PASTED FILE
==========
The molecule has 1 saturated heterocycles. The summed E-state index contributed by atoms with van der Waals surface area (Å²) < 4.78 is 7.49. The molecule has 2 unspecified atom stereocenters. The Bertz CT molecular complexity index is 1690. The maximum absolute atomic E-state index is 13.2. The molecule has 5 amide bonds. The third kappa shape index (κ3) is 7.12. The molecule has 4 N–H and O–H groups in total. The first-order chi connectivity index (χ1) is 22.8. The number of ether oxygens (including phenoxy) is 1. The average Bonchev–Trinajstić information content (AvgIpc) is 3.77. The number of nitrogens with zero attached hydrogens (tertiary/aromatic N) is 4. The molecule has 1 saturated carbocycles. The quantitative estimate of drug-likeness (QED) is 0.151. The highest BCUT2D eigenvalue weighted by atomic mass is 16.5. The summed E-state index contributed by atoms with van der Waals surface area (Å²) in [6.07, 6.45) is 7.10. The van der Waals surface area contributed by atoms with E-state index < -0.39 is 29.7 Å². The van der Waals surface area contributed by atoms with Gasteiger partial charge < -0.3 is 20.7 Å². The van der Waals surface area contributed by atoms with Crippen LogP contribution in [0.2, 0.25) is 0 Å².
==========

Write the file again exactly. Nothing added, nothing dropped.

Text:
The molecule has 1 saturated heterocycles. The summed E-state index contributed by atoms with van der Waals surface area (Å²) < 4.78 is 7.49. The molecule has 2 unspecified atom stereocenters. The Bertz CT molecular complexity index is 1690. The maximum absolute atomic E-state index is 13.2. The molecule has 5 amide bonds. The third kappa shape index (κ3) is 7.12. The molecule has 4 N–H and O–H groups in total. The first-order chi connectivity index (χ1) is 22.8. The number of ether oxygens (including phenoxy) is 1. The average Bonchev–Trinajstić information content (AvgIpc) is 3.77. The number of nitrogens with zero attached hydrogens (tertiary/aromatic N) is 4. The molecule has 1 saturated carbocycles. The quantitative estimate of drug-likeness (QED) is 0.151. The highest BCUT2D eigenvalue weighted by atomic mass is 16.5. The summed E-state index contributed by atoms with van der Waals surface area (Å²) in [6.07, 6.45) is 7.10. The van der Waals surface area contributed by atoms with E-state index < -0.39 is 29.7 Å². The van der Waals surface area contributed by atoms with Gasteiger partial charge < -0.3 is 20.7 Å². The van der Waals surface area contributed by atoms with Crippen LogP contribution in [0.2, 0.25) is 0 Å².